The current inability of shoppers in the US to know what foods are GMO means consumers have no choice.

If you are concerned, I can very quickly teach you how to detect GE crops. If you know this topic, it is quite easy. Anything with corn, soy, canola, cotton, summer squash, papaya, sugar beet, or alfalfa or things derived from them may contain GE crops unless they state otherwise (for example, if they are organic or have the Non-GMO Project certification). Ignorance is not inability.

It also leads to suspicion and support to the luddite part of the anti-GMO crowd.

This same crowd points to Eurpoean countries where GE crops are labeled and says 'Hey, they have to label them, they must be dangerous!' while saying 'Hey, these are unlabeled, why are they hiding them, they must be dangerous!' Labeling or not, GE crops are damned either way.

I think I can see where you are coming from with respect to using labels as part of education though. I'm not sure I agree that it is the right way to go however.

Comment Re:The greedy are not trustworthy (Score 0) 391

There's actually a long list of reasons why mandatory labels for foods containing GE crops are wrong (I don't feel like typing it out for the umpteenth time, but if you are interested, here is a good overview of why labeling should not be mandatory), but yeah, Monsanto ect are mostly concerned with people not buying products derived from their seed out of irrational fear. Dumb corporate bastards missed a great opportunity to educate people on plant science, crop genetics, and the benefits of biotechnology.

Comment Re:Anything that screws monsanto (Score 1, Troll) 391

If there is any corp that can be rightly described as pure evil far beyond what is necessary to just make a profit

They act like exagerated Saturday morning cartoon villains...you know, it's almost as if half the stories about them are completely made up by people trying to demonize the technology by giving it an evil corporate face then hitting the crops via guilt by association.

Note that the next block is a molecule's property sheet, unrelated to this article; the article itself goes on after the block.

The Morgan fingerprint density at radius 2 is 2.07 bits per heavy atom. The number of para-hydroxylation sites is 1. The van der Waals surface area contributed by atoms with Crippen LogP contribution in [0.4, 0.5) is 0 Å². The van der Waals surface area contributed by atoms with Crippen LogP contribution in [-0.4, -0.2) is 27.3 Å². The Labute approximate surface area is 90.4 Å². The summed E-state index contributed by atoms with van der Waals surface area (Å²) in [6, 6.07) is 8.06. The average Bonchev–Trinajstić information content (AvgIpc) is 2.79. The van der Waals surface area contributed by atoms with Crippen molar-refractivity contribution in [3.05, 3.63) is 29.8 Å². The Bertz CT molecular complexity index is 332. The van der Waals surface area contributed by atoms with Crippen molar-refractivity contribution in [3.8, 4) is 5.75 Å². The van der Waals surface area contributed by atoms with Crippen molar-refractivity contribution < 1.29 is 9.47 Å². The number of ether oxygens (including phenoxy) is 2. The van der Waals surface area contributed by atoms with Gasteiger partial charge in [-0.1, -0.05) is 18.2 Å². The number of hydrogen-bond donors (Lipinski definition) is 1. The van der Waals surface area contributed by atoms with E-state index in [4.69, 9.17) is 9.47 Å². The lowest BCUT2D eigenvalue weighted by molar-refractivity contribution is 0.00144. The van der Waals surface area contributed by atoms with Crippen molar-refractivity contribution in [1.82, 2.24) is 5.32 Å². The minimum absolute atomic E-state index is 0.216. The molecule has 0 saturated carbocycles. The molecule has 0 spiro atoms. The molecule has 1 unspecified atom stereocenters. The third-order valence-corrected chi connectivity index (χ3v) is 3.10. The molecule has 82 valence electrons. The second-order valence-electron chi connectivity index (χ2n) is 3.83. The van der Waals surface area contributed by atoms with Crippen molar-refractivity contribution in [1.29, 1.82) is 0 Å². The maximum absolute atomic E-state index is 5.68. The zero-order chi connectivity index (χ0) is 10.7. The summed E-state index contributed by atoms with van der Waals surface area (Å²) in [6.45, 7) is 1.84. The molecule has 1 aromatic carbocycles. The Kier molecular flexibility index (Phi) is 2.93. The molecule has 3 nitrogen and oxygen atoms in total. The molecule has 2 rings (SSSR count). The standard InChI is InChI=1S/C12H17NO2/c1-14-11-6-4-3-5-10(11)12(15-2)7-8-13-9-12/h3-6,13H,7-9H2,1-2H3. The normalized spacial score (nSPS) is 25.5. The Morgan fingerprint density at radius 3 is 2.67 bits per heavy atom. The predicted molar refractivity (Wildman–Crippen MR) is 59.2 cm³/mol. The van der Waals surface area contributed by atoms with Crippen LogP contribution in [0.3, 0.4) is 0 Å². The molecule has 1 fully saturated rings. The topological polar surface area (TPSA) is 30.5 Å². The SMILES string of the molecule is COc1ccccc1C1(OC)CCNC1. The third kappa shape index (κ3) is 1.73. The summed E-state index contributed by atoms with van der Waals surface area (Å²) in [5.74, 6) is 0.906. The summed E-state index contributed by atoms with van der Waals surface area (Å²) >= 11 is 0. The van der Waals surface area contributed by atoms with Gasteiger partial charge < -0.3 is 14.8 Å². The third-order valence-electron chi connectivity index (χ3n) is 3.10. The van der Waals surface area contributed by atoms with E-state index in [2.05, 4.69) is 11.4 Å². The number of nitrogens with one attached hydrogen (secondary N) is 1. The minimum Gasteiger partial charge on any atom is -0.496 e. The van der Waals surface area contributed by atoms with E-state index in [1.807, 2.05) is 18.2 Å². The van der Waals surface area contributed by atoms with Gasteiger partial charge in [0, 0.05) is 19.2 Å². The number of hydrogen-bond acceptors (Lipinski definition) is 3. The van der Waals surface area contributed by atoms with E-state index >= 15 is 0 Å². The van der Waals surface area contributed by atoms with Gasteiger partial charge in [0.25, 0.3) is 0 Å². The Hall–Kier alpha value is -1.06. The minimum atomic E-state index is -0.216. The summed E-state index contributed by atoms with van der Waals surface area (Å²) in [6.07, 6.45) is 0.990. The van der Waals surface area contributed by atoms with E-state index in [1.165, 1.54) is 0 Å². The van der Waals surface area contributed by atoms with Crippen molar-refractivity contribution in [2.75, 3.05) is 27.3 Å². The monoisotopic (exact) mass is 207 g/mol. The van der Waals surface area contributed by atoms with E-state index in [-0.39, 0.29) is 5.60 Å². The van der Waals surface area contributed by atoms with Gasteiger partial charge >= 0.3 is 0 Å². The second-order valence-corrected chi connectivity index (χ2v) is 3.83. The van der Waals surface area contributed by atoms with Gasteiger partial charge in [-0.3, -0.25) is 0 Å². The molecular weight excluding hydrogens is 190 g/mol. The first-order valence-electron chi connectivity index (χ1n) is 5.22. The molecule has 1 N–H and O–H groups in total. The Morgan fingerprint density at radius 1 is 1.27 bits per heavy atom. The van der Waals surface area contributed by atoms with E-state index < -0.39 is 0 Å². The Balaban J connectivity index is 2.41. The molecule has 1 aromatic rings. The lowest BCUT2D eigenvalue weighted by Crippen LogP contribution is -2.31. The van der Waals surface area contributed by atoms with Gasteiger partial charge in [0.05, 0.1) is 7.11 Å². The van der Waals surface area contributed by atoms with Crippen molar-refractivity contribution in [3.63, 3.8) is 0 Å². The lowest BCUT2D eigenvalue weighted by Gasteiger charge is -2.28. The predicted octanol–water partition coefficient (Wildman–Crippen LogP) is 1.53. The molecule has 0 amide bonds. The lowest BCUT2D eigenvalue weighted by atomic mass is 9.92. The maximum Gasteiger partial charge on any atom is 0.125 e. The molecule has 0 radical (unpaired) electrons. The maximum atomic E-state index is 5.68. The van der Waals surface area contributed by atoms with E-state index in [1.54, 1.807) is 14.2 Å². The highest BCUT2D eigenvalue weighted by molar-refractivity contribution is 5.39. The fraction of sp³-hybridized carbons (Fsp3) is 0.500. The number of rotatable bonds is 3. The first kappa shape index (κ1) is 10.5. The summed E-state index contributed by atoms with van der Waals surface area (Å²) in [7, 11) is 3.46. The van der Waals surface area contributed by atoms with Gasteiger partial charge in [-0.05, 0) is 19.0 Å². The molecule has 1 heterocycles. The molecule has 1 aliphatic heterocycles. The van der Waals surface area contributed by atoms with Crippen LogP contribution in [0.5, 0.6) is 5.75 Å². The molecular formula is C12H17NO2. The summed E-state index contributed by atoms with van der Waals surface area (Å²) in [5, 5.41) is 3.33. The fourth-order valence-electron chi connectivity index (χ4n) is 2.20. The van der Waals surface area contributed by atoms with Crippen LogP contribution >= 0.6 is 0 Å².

The other half you hear (polluting & dumping ect.) is probably true though.

Comment Re:Anything that screws monsanto (Score 2, Informative) 391

It seems to me that Monsanto crops are designed to sell more Monsanto chemicals

Monsanto sells four types of GE crop: Bt crops, Round-Up Ready crops, virus resistant crops (well, crop, only squash has this trait), and drought tolerant crops. Two of those four have nothing to do with chemical inputs, one reduces the need for insecticides, and the active ingredient of Round-Up is no longer patented so you can buy it from anyone.

For many years GMO researchers showed great results with new crops that had better qualities. But steadily those programs have disappeared

You're right that there are a lot of very promising GE plant out there that we don't use, but that isn't Monsanto's doing. The problem is that the regulatory burden is so great that only large companies like Monsanto can get their crops to market. Then, ironically, the anti-GMO people push for tighter regulations, which only secure the big companies from competition!

Monsanto is a schmuck company that preys on farmers, researchers and government in order to maintain it's monopoly.

Monopoly? I guess Syngenta, Bayer CropScience, BASF, Pioneer HiBred, Dow AgroSciences, ect. don't exist then? And has it ever occurred to you that farmers willingly choose Monsanto because they like their seed?

Comment Re:Anything that screws monsanto (Score 2, Informative) 391

GM crops are not going to help 'feed the world'.

In the 1990's, the Hawaiian papaya industry was crashing. Papaya ringspot virus was kicking ass. If you got it, you were pretty much screwed. you options were grow something else or kill off the infected plants and everything around them and pray for the best. Then along came the Rainbow papaya. It was genetically engineered to resist the virus, and it did just that. The industry was able to recover. Now, that's just a fruit for the market in developed countries, but what if that were a virus of cassava or banana, staple crops in developing countries? Can genetic engineering end world hunger? No, no single thing will do that. But you have to turn a real blind eye to a lot of facts to say that it can't and won't be part of the solution.